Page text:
Professor Gerard Meussen
Professor Gerard Meussen

"It is essential that the human dimension returns to the arena of tax law”

The ‘human dimension’ has been much discussed over the past few years. After the Dutch childcare benefits scandal, the call for greater attention for the human dimension became louder. But what does this term actually mean? A scientific definition is lacking and even the government’s definition offers plenty of space for interpretation. This has led to shortcomings in the judicial sphere, according to Gerard Meussen. The Professor of Tax Law will hold his valedictory lecture at Radboud University on 20 June.

Meussen’s plea is heartfelt. He will retire from the university at the end of June, after over 49 years of working in the fiscal world. As Professor of Tax Law, however, he was not only active in the academic world but also expressly focused on the consequences of government policy for citizens. The human dimension is not inherent to the judicial genes of a tax specialist. “Lawyers want to fit everything into a box. If something happens, we immediately want to know which legal template applies”, explains Meussen. “If this is not presumptively clear, then it becomes difficult.”


“But the human dimension is hard to fit into a box. Neither in a legal sense, nor in a scientific one”, says Meussen. The government applies the definition “complying with the interests of citizens in realising and executing policy, legislation and regulations”, but this is also not always consistently interpreted.

In his farewell address, Meussen will address the various actors that, according to him, have slipped up over the past few years: not only the Tax and Customs Authority as the executioner, but also legislators, judicial powers, tax advisors and the fiscal academic field itself. From accelerated digitisation that excludes digitally illiterate citizens and makes human contact difficult to unyielding inspectors who refuse the slightest compromise. But also politicians who pressure the Tax and Customs Authority to combat fraud and to overreact, even if this severely and unjustly detriments certain – largely innocent – groups.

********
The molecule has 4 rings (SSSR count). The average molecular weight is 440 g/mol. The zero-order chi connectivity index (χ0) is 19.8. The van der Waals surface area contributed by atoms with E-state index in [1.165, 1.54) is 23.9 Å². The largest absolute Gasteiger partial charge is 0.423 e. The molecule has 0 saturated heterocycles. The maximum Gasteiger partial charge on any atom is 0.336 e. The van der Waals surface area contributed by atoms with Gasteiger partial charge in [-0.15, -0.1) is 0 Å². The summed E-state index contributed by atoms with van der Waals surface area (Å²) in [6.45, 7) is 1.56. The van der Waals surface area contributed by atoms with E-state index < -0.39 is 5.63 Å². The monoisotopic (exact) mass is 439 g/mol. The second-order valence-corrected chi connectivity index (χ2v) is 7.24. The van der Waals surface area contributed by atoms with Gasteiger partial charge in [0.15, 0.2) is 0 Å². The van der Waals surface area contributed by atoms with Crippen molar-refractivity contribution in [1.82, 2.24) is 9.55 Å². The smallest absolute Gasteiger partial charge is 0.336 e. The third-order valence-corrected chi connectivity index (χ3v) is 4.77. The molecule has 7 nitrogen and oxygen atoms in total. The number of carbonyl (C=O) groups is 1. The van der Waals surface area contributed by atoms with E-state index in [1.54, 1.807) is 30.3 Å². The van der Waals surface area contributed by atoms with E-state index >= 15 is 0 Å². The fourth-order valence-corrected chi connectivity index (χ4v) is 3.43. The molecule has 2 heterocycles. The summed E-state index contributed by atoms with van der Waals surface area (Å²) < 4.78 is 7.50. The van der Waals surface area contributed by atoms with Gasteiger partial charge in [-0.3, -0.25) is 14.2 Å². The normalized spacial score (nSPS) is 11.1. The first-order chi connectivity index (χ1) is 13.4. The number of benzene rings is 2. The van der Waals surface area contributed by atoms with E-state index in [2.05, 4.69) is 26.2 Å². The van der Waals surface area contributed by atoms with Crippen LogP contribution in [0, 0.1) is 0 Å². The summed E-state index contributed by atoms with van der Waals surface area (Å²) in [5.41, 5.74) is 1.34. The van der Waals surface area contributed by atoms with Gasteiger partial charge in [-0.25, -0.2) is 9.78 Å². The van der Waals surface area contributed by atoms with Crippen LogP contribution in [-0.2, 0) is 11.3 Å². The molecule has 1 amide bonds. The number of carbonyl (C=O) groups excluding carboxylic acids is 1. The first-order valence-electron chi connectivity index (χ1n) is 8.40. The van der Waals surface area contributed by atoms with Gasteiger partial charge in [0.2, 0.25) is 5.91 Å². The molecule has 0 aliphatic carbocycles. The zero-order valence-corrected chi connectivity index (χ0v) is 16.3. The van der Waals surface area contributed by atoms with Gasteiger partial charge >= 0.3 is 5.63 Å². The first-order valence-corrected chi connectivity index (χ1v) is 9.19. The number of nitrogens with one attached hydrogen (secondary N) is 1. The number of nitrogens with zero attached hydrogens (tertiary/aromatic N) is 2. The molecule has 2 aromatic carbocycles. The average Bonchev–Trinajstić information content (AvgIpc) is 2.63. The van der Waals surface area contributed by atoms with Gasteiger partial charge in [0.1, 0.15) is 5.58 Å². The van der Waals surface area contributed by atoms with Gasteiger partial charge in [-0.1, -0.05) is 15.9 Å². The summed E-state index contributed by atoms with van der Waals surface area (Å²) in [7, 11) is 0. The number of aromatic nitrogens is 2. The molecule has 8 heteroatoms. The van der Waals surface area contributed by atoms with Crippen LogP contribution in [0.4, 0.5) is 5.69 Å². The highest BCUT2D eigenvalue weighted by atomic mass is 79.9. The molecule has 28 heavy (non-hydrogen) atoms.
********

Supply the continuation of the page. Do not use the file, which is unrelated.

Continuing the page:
Childcare benefits scandal

The most obvious example of the lacking human dimension is, of course, the Dutch childcare benefits scandal. Since 2022, Meussen has been a member of the appeals advisory committee for childcare benefits, which is focused on resolving this scandal. In this role, he has dealt with countless severe cases. “Never in my life have I seen the Tax and Customs Authority be so ruthless as in the childcare benefits scandal”, says Meussen. “Our system has always had an element of harshness, but never before was it so prominent as in this case. I would never have thought it possible.”

This is partly because, in situations like the childcare benefits scandal, the parties involved point fingers at each other. Meussen: “The government and House of Representatives assume that when policy is implemented, a bit of flexibility will be applied. But that did not happen here. And even the judicial powers ended up referring back to the legislation.”

Preventing hardening

In Meussen’s opinion, it is essential that “the human dimension returns to the fiscal sphere”. In his farewell address, he will suggest a number of recommendations to accelerate this. Practical ones, like implementing a constitutional court, as well as personal ones: courage for all parties involved to dare to deviate from the law in consideration of the human dimension. “Only then will we prevent any further hardening of society and waning trust in the government.”

Contact information

Organizational unit
Tax Law Division, Faculty of Law
Economy, Politics, Law